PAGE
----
David Wilding’s view from Cannes – Day 2

A really busy day today – 5 seminars so far with a YouTube seminar about to start.

We started with Coca Cola’s Joe Tripoldi who made an excellent presentation about “generating shared value” with new connected consumers.

While that may actually sound pretty boring what he meant by “shared value” is creating experiences had by a few but powerful enough to be shared by many (inevitably via social media).

He highlighted the need for Coke to “do” happiness rather than simply project it or talk about it. And this ‘verbiness’ was nicely highlighted in 2 examples – the first being Coke printing the 150 most popular names on Coke cans in Australia so that most people could enjoy a ‘personalised coke’ and the second being ‘move to the beat’ a Mark Ronson music track for London 2012.

Tripoldi also made a call to creatives to focus on creating shared value for connected consumers rather than traditional advertising campaigns. With 42m facebook fans Coke is one brand that can certainly afford to think in this way.

Later on in the day Facebook’s Paul Adams delivered Facebook’s by now familiar ‘social by design’ patter.

For me there was nothing especially new here. He encouraged creatives to think of Facebook as a “creative canvas” and told us that the term ‘social’ is going away arguing that you don’t have social campaigns anymore, you just have campaigns. It was all fine and on message for Facebook but nothing that rocked my world.

Starcom Mediavest’s TED seminar treated us to 4 very different types of “creatives” – including an Ethiopian singer and a data analyst. It fell more into the ‘interesting’ than ‘relevant’ category for me but there was a nice soundbite from one of the speakers talking about his cat sleeping for most of the day – “if you’re going to be unconscious all of your life, what’s the point in being born?”. I’ll try to remember that for when my kids are teenagers…

Now this is an obvious point but so much ‘creativity’ comes across in the presentation. So it was disappointing to see one session which was literally a 45 minute conversation between an agency chairman and her client and – for me anyway – not an especially interesting one. With such a great platform one might hope that people could make a bit more of an effort.

Somebody who certainly did was the brilliant John Bird, founder of the Big Issue who was both highly entertaining and genuinely inspiring in his workshop.

Of all the Cannes stories this week his is surely one of the most interesting. I’ll try to write some more thoughts on this another time but what he’s done with the Big Issue to help homeless people work for a living is a brilliant example of the ‘reframing’ I referred to in yesterday’s post.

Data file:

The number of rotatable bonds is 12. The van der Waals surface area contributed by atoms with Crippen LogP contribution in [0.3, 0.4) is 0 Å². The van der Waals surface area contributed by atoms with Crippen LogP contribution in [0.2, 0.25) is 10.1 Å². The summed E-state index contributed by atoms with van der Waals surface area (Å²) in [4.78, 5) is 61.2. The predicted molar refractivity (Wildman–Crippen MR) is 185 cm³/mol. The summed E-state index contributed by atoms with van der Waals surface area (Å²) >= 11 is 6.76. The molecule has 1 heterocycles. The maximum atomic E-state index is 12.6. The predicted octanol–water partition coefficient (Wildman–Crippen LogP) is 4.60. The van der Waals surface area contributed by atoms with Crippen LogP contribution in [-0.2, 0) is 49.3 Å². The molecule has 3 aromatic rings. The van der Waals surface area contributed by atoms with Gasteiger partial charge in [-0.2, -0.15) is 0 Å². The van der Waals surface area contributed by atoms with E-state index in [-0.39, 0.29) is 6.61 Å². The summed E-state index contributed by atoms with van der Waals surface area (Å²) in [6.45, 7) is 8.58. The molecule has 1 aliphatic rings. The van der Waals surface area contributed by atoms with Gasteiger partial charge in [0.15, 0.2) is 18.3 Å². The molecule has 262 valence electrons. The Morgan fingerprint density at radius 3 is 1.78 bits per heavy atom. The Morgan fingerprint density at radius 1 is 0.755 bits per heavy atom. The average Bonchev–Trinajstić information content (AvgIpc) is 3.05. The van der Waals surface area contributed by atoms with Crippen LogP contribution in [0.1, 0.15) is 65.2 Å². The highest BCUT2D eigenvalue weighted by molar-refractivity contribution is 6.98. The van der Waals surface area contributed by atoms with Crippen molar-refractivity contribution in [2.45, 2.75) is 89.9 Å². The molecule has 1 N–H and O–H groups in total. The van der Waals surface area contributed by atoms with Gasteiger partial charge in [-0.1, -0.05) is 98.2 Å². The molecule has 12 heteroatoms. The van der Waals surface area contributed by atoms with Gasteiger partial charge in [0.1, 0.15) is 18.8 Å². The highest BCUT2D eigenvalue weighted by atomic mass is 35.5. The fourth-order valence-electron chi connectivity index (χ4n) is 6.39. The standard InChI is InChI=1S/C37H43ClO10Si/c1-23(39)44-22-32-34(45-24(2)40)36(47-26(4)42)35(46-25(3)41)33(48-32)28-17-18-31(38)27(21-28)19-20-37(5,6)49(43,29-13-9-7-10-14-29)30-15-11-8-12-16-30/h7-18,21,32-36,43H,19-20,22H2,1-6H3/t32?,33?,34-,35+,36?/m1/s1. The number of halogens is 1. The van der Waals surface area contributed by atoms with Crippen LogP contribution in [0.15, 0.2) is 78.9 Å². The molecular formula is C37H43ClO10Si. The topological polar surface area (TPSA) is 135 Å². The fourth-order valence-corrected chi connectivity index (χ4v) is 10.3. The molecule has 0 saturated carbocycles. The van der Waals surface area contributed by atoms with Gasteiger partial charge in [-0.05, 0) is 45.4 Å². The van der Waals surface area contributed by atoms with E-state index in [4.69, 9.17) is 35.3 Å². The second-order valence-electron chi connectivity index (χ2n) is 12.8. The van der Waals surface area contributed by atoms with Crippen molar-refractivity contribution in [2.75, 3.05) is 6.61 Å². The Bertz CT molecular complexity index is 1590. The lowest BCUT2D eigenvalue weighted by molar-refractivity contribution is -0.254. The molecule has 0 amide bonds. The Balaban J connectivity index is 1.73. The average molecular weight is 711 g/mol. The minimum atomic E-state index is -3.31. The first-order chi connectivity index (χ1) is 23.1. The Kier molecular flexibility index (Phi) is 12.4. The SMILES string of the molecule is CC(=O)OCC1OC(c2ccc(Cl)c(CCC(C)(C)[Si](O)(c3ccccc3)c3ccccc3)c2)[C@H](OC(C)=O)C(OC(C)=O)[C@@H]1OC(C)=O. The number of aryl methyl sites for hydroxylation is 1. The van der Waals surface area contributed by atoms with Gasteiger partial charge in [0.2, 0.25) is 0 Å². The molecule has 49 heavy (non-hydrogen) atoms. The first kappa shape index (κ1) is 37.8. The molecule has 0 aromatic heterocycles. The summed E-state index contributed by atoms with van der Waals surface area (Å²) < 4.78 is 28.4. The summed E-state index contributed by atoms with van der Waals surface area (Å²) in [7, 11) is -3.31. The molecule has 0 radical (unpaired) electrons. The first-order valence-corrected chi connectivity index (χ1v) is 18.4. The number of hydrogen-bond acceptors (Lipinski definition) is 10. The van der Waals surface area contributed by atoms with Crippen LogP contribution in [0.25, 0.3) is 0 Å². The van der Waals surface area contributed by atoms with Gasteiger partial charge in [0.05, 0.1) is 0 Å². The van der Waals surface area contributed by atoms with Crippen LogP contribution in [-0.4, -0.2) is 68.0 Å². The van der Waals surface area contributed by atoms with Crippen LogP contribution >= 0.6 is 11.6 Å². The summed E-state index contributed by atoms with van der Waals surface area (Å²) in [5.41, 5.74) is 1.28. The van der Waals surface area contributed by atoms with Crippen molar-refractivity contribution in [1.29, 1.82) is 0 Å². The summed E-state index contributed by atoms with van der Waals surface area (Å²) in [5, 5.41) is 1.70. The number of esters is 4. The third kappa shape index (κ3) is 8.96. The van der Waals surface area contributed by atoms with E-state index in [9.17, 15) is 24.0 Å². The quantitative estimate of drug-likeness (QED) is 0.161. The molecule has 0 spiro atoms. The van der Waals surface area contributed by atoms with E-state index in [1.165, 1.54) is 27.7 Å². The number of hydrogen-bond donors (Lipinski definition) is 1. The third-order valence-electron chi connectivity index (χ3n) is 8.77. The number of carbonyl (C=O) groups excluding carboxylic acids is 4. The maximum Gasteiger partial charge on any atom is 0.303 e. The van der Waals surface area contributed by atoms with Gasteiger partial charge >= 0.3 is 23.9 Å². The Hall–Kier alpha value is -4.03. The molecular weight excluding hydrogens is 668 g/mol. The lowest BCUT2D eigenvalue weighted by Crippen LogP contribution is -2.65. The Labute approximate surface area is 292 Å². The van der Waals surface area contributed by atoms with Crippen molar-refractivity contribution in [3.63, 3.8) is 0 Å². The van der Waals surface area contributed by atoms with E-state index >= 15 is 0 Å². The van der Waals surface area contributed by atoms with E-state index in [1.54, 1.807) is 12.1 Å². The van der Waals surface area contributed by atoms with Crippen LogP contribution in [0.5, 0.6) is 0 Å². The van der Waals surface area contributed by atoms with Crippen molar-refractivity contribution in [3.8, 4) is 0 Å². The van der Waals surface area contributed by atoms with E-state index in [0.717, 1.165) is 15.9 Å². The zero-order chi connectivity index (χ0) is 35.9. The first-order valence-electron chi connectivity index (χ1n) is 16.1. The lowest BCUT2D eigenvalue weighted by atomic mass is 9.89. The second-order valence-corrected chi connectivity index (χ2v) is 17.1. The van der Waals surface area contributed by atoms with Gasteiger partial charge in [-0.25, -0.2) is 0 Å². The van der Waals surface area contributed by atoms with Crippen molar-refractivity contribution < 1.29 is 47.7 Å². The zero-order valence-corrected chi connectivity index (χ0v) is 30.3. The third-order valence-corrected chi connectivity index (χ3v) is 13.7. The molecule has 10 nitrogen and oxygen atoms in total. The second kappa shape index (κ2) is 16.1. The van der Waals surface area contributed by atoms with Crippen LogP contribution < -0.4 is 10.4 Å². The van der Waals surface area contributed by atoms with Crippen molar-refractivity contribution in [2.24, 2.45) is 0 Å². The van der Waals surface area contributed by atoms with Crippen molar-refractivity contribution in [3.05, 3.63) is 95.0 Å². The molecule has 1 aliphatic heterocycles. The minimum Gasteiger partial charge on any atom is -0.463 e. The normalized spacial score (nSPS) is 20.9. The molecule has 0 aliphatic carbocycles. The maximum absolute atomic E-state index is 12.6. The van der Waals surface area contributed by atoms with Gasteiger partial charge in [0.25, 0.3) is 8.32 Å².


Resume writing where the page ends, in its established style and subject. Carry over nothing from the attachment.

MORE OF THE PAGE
He talked about an acquaintance of his who was a major cocaine dealer who remembered 2,000 names and addresses in his head so he didn’t leave written records. He got 35 years in the end but, as Bird himself said, with that level of intelligence “he should have been running Unilever” if only he’d been given the chance.

But interesting and inspiring as (most) of the seminars have been for me, the real value can be found down in the lobby where the Cannes Lions shortlists are all displayed.

I spent an hour down there after lunch looking at the media lions and probably only saw half of them. This will definitely be a longer post when I get back to the UK but there were some great examples of simple but brilliant ideas that have used media’s context to brilliant effect. Three quick examples off the top of my head being…

1. ‘The wrong movie’ where the alzheimer’s society flashed up messages in cinemas saying that a different movie to the one that people thought they would be watching was about to be shown. This was quickly corrected with a message saying it wasn’t but that this is what it is like to have alzheimers. Simple and very poignant.

2. ‘The last commercial’ for a mosquito spray brand in Israel which took the last TV ad of the night (Israeli TV shuts down overnight apparently) to run a message about how everyone else had gone to bed and only insomniacs and people bothered by mosquitos were still awake.

3. An opticians who ‘sponsored’ replays of borderline offside decisions during TV coverage of football matches (I can’t remember the market or brand, sorry, but Specsavers should definitely do this in the UK…)

And once again, more tomorrow…


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